Communicating in Good Faith? Dynamics of the Christian Right Agenda

By Angelia R. Wilson and Paul A. Djupe

It is an article of faith that organized interests represent members to elected officials through synchronized communication channels. They organize interests and give them a loudspeaker to government. While they are stereotyped as uniformly focused on their opposition to abortion and gay rights issues, the reality is that they need to be flexible in order to adapt to evolving policy issues, audiences, and conditions.

In a paper out now at the journal Politics & Religion, we take one of the first looks at multiple communication streams from one organization. Wilson signed up for emails from the Family Research Council late in 2007. By 2018, that passive data gathering process netted over 2,500 emails with well over 1 million substantive words to analyze with the text data packages available in R. We combined them with 5 years of press releases that FRC catalogues on its website, and then pair all of that with Congressional lobby registration data available from the Clerk of Congress (also Open Secrets).

So, what did we find? Given the centrality of abortion to the FRC and to the Christian Right, it may be surprising to see abortion come and go as the issue focus of their agenda. It is highly prominent in the debate over Obamacare and midterm elections, but then the issue appears to take a back seat during Obama’s second term. By the 2016 general election, abortion reappears in significant concentrations. The most recent spike in the abortion rhetoric is in early 2018. This seems to reflect the events marking 45 years since the Roe v. Wade decision on January 22, 1973.

Arguably the most dramatic shift occurs for same-sex marriage. Marriage is at the top of the agenda for almost the breadth of Obama’s second term. The issue effectively hits a brick wall in late June 2015, when the Supreme Court decided Obergefell v. Hodges which legalized same-sex marriage throughout the United States. Though FRC had focused heavily on religious liberty before, a focus on marriage was replaced with a heavy concentration on liberty.

Figure 1 – Core Issue Agenda Email Communication by Month, 2007-2018

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What is profoundly curious is that just when the emails are focusing on liberty, the press releases send liberty into hiding (see Figure 2 below). Discussions of liberty do appear from 2015 forward, but they are by far upstaged by mentions of abortion. Abortion, as we’ve noted, was not a common feature of post 2015 email communication, though it was never absent. Why are the email and press release communication streams so disparate?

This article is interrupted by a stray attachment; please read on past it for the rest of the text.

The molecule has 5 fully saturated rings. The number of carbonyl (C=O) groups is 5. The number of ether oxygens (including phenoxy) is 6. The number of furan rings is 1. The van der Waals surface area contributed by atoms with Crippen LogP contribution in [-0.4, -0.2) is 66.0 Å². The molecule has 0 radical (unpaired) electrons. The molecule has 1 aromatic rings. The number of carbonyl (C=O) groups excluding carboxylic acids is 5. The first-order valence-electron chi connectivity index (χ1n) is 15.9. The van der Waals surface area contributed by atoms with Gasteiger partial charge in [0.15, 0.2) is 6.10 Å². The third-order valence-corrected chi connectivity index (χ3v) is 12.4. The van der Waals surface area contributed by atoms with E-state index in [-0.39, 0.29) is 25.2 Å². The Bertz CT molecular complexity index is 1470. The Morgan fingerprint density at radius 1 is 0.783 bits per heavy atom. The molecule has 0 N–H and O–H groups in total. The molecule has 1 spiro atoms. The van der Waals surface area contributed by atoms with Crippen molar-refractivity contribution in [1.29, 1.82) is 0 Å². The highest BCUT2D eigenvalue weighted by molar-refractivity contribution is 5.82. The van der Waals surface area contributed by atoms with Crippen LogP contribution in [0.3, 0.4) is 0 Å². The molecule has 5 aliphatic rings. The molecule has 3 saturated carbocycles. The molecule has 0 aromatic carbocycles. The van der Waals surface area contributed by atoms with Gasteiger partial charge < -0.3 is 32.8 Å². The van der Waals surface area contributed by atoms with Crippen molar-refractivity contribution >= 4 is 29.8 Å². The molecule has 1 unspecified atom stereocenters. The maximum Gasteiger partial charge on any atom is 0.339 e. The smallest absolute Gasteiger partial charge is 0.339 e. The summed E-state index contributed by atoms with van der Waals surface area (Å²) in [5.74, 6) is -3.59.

Figure 2 – Core Issue Agenda Press Release Communication by Month, 2013-2018

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Our answer focuses on the demands of each constituency that organized interests cater to.  Email communication to members needs to articulate a common set of threatened interests, constantly reminding them of the need for group advocacy. There are many ways to do this effectively that have been documented across expansive literatures across many disciplines. We can look for the value of outlining a threat, identifying an outgroup, posing a beleaguered minority status, drawing out anxiety, fear, and anger, and generally highlighting the potential for loss. On the other hand, policy makers are impressed with status; they are more likely to grant access to powerful groups they agree with. Therefore, communications that target officer holders should convey majority status, confidence, expertise, agreement, and promise. In the post-2015 world, that is not opposition to same-sex marriage, but the widespread progress that religious conservatives made across the states in limiting abortion.

Our findings raise some troubling questions about a key democratic problem of organized interests – the disconnect between supporters (principals) and leadership (agents). We know that leaders exercise discretion in their communication with members and gain latitude in their political affairs from successful group maintenance, but we doubt many envisioned the empirical patterns presented in this paper. By examining internal alongside external messages, we can begin to see how communication flexibility can eventually raise questions about good faith representation. At its best, there are difficult time lags to resolve connecting member interests to elected officials. At its worst, organized interests may be playing a shell game with issue representation between members and elected officials.

Angelia R. Wilson is a Professor of Politics at the University of Manchester. She has published widely on the intersection of religion, values & politics in America with five books and several academic journal articles. An experienced political commentator on American politics, Wilson has appeared on BBC News, BBC World Service, BBC Breakfast, NewsRound, various regional radio news outlets. Further information about her work can be found at her website and on twitter

Paul A. Djupe, Denison University, is an affiliated scholar with PRRI, the series editor of Religious Engagement in Democratic Politics (Temple), and co-creator of religioninpublic.blog (posts). Further information about his work can be found at his website and on Twitter.

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